Talk to Chrome
Written by Harry Fairhead   
Wednesday, 23 March 2011

Do we really want to talk to a web page? Before you answer think about how many users talk to their mobile. Now there is a standardised API for it.


Hot on the heels or should that be tail of the Firefox 4 release Google Chrome has added some interesting extras to its beta channel.

Google not only seems to be the first to support advanced browser features but it seems to be set on pushing all things HTML ever further into what we used to regard as desktop territory. Now we have speech recognition added to HTML5. After working with the Incubator group a draft standard has been prepared for the Speech Input API.  This basically lets a user talk to a web page rather than type.




Speech recognition has been available on most desktops in the form of the Microsoft Speech SDK and SAPI - but you don't see it much in use. There could be a reason for the under use of this facility in that speech recognition has never achieved an accuracy that makes it worth using unless you go to a great deal of trouble to train it and work in a quiet room.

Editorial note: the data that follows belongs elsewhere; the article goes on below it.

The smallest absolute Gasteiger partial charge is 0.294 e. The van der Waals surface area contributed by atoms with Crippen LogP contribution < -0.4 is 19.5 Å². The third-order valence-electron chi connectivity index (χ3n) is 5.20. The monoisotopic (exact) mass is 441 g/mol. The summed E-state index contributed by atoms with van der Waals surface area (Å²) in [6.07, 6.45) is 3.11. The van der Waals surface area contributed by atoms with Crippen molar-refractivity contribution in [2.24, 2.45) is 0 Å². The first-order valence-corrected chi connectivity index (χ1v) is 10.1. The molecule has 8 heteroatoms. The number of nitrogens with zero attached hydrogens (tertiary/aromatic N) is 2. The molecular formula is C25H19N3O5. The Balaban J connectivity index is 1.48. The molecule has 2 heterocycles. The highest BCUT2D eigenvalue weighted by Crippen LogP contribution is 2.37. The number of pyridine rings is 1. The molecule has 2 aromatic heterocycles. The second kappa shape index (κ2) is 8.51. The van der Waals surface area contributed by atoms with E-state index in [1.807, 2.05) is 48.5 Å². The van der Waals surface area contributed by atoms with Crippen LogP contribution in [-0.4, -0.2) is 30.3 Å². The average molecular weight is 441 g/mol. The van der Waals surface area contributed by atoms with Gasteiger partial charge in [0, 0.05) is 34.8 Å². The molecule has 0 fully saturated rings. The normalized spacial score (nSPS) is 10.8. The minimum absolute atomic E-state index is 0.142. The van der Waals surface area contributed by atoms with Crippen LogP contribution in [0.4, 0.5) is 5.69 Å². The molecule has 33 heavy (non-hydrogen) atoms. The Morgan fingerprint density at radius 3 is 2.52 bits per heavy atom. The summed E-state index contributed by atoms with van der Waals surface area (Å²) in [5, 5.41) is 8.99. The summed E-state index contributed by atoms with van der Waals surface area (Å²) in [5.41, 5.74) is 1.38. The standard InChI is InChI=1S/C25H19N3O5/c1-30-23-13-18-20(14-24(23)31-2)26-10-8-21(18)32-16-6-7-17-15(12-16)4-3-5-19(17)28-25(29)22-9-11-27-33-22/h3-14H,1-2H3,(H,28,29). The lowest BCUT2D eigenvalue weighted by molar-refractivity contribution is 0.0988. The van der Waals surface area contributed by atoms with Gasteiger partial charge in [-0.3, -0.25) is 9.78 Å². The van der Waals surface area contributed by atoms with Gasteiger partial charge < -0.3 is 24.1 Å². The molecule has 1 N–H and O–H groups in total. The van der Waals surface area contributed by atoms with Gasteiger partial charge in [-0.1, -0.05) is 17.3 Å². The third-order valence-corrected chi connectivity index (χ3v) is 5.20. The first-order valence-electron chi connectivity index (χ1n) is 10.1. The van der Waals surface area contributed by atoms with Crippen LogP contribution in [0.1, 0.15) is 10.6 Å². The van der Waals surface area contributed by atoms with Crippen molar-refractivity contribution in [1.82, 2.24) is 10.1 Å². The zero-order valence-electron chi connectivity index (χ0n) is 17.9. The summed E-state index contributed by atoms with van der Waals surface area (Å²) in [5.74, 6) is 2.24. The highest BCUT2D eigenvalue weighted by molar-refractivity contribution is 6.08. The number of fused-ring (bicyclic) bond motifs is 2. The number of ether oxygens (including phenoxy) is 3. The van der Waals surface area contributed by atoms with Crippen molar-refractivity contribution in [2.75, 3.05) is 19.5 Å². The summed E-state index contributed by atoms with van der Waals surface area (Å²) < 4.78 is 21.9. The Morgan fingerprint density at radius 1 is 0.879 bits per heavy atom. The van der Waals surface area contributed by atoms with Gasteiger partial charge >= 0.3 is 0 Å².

However speech recognition may be staging a comeback but not on the desktop - on the mobile phone. Many mobile phone users are very happy using speech input to select phone numbers to dial and to control their phone in hands off situations - usually in a car. So perhaps speech recognition on the web isn't doomed to failure but it will need a good idea, careful design and implementation.

The web SDK is remarkably easy to use - all you need is a new tag:">
<input type="search" name="q"
speech required

Now the user simply clicks on the input element starts talking and the recognised text is submitted as the content of the input element - as if it had been typed.

There is a demo that you can try out:

but it only works if you have the correct beta of Chrome. Recognition is performed by a speech server but details of this are vague at the moment. Indeed the entire specification is at a very early stage.

You can also provide a simple grammar that the input has to correspond to to both limit the range of possible inputs and to improve the accuracy. For example, if your application has only a limited range of commands that it can respond to then a grammar limiting the recognition results to the commands is a good idea. 

As well as the speech API the latest beta of Chrome also supports the GPU accelerated 3D CSS which allows you to add 3D effects by applying a style. It is clear that the browser war is hotting up despite or perhaps because of the recent releases of IE9, Chrome  10 and Firefox 4.

More Information

Chrome beta channel

HTML Speech API spec

Incubator group



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Last Updated ( Wednesday, 23 March 2011 )